Mauna Kea teams help solve cosmic mystery
By Kevin Dayton
Advertiser Big Island Bureau
HILO, Hawai'i — For 35 years astronomers have puzzled over the source of short gamma ray bursts in space, jolts of energy that last less than a few seconds. Scientists couldn't identify the sources of the electromagnetic radiation.
Astronomers using equipment on Mauna Kea helped to crack that puzzle by gathering data on a half-second July 9 gamma-ray burst to calculate the distance to the source some 1.3 billion light years away, at the edge of another galaxy.
Astronomers theorize the source was either a collision of two dying stars, or a black hole ripping apart and consuming a neutron star.
"There are tremendous energies involved, and so the only sources that we really know of out there in the universe that can do this are black holes and neutron stars," said Paul Price of the University of Hawai'i's Institute for Astronomy.
The short gamma-ray bursts were first discovered by U.S. military satellites designed to monitor Russian nuclear tests in the late 1960s. Astronomers couldn't be certain whether the bursts were coming from somewhere close to home in the solar system, or from distant galaxies.
NASA's High-Energy Transient Explorer satellite detected the July 9 burst, and notified Price and Kathy Roth of the Frederick C. Gillett Gemini Telescope on Mauna Kea along with other astronomers.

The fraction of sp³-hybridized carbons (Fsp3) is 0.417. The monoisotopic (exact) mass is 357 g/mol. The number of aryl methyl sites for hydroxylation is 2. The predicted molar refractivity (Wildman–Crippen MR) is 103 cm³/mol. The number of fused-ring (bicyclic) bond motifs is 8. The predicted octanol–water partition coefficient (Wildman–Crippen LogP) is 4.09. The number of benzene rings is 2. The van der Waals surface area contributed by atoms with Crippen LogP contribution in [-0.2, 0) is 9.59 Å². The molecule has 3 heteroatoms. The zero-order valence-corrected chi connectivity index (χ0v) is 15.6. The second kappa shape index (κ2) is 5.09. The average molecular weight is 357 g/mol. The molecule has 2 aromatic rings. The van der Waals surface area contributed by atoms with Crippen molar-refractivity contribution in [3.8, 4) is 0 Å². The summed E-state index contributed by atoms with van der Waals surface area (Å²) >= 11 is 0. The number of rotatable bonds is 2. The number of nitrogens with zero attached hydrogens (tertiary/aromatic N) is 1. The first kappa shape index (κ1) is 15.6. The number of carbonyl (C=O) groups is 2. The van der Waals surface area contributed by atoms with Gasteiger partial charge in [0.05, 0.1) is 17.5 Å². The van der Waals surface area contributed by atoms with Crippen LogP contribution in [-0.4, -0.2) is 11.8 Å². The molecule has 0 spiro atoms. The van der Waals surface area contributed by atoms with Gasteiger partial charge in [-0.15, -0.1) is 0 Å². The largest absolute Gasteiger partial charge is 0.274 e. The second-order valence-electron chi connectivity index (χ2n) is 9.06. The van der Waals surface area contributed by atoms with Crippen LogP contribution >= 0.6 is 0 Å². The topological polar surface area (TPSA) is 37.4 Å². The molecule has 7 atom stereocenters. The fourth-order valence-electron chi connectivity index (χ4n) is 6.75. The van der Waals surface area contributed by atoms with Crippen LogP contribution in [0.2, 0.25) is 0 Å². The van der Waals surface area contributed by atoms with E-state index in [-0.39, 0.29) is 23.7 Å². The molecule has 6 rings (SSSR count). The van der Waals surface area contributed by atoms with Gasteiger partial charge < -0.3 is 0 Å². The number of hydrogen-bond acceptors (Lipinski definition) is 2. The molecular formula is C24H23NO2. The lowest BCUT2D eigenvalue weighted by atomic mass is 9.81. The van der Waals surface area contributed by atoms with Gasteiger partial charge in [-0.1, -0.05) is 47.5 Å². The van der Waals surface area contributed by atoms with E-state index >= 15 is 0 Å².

NASA scientists then aimed the Chandra X-ray Observatory, which is on another satellite, at the source of the energy. Chandra recorded an "afterglow" of X-ray radiation from the same source.
The Gemini telescope on Mauna Kea was then used to calculate the distance to the galaxy where the explosion occurred, and scientists were able to use that information to calculate the strength of the blast.
Those calculations showed the amount of energy involved was so enormous that it could come from only a few known sources: Either two neutron stars had been circling each other and finally collided, or a neutron star paired with a black hole was finally consumed by the black hole.
A supernova explosion was another possibility, but scientists ruled that out because there was no other telltale sign of an exploding star.
In papers published earlier this month in the science journal "Nature," Price, Roth and collaborators at other observatories conclude the initial quick blast of gamma-ray radiation may be the black hole swallowing most of the neutron star, which is a rare type of dead star so dense that each cubic inch weighs more than a trillion tons.
The bursts of X-ray light after the gamma-ray burst may be remaining bits of the neutron star material falling into the black hole.
Price and the Mauna Kea telescopes also had a hand in gathering information on another gamma-ray burst in September that originated 12.8 billion light years away, making it the most distant cosmic explosion ever recorded.
Reach Kevin Dayton at firstname.lastname@example.org.